Not all the ads were so heteronormative. One Honda ad, “#hugfest,” featured Fred Armisen sharing a long embrace with Bruce Willis. This was one of the night’s bigger wastes of time and money. Armisen gamely attempts to sell the moment, but it’s hard to generate much comedy when the only joke is “one guy hugs another guy—for a rather long while.”

SS: I liked that one, but it’s entirely because of the direction. At first it’s a weird ad with Bruce Willis, and then it becomes an ad with someone with big eyebrows hugging Willis, and then it’s Fred Armisen with a goofy grin, hooray! You can all go home now. But you’re definitely right that Willis and Armisen are metatextually going after the penis parade.

After all, this ad game is all about demographics. And watching these ads, it’s sort of terrifying to see exactly who corporations think are the important demographics to be selling to. Also frightening is what they’re selling: The main takeaways of the night for me were “buy cars,” “eat yogurt,” “drink some variety of fizzy beverage.”

I suspect Coca-Cola’s “America The Beautiful” advertisement was flagrantly designed to appeal to liberals, speaking of demographics. All night, there was a lot of flag-waving and/or multicultural handholding—fitting in with that sincerity I discussed earlier. Coke’s multi-lingual spot offered a montage of Americans of many different stripes singing “America The Beautiful” in several different languages.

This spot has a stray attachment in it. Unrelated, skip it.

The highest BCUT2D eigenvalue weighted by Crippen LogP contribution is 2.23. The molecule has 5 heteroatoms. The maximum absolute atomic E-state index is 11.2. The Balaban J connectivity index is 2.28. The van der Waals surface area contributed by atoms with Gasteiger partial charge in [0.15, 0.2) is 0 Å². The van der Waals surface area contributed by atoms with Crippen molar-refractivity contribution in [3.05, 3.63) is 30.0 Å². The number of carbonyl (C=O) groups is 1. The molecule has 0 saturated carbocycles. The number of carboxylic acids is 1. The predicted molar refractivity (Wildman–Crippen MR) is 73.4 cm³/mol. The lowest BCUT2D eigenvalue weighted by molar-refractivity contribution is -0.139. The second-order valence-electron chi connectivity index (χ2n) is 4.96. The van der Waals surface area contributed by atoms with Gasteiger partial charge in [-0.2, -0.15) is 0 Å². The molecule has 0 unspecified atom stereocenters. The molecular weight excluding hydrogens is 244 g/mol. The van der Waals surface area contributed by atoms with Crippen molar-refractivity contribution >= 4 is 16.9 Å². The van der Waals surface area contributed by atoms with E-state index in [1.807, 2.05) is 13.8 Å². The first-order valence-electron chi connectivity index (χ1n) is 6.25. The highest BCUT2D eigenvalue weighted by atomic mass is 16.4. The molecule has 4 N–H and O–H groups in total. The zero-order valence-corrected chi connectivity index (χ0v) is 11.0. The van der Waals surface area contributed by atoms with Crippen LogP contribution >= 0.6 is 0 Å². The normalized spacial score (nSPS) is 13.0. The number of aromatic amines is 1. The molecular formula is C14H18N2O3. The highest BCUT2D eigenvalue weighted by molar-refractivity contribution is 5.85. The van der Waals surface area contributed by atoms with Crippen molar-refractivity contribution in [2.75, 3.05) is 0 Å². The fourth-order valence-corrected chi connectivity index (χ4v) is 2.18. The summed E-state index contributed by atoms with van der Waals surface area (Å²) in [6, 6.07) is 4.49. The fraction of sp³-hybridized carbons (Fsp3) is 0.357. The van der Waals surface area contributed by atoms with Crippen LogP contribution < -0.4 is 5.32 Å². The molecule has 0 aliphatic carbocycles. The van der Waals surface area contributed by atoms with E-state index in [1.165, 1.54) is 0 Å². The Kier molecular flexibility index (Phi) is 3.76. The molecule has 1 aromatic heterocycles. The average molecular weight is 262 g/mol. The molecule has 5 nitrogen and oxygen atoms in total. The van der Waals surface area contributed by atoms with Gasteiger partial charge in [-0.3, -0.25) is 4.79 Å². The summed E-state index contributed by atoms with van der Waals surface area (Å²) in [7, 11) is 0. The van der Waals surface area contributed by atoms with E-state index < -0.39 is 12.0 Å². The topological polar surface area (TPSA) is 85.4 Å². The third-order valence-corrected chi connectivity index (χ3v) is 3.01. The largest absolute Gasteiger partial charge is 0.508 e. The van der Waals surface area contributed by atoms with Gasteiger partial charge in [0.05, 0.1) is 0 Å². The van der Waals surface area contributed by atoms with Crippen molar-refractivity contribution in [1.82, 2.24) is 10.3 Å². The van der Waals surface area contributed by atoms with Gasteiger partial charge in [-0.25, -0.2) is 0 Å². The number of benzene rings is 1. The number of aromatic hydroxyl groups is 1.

The advertisement did something Coke ads have done for a long time: They try to capture a certain feeling or definition of what it means to be American, and then pop a logo on the end, just to wrap everything up nicely. Coke has one of the most interesting corporate histories in America, precisely because it has aligned itself with American foreign policy for so long—during the Cold War, Coke would not sell its products beyond the Iron Curtain (Pepsi did so, and heartily). When the Berlin Wall came down, East Germans were greeted with bouquets and bottles of Coca-Cola. (This is all from Tom Standage’s A History Of The World In Six Glasses, by the way.) If American politicians weren’t selling the idea of America as a multicultural melting pot, Coke wouldn’t be invested in it. But they are, and it looks nice, doesn’t it?

But really, what Coke is doing with aplomb is selling a certain vision of America—the liberal one, more or less. The commercial speaks to the core assumptions liberals want to believe about their country, and it has the added benefit of drawing out all the suckers that complain about America’s “changing national identity” in ways that make us feel self-righteous. Though the ad sure does lay it on thick with the different languages, that is the thing about politics: Your party is the collection of rhetoric and grandstanding you’re least offended by.

While the Coke ad warmed the cockles of my heart, the Chrysler advertisement featuring Bob Dylan upset me. Chrysler spent a ton of money to get Bob Dylan in its two-minute spot (a long, presumably quite expensive spot) so that the music legend could exhort listeners to buy American and support Detroit. His narration is accompanied by images of nostalgic, heartwarming Americana: diners, Route 66, baseball, and Ferris wheels.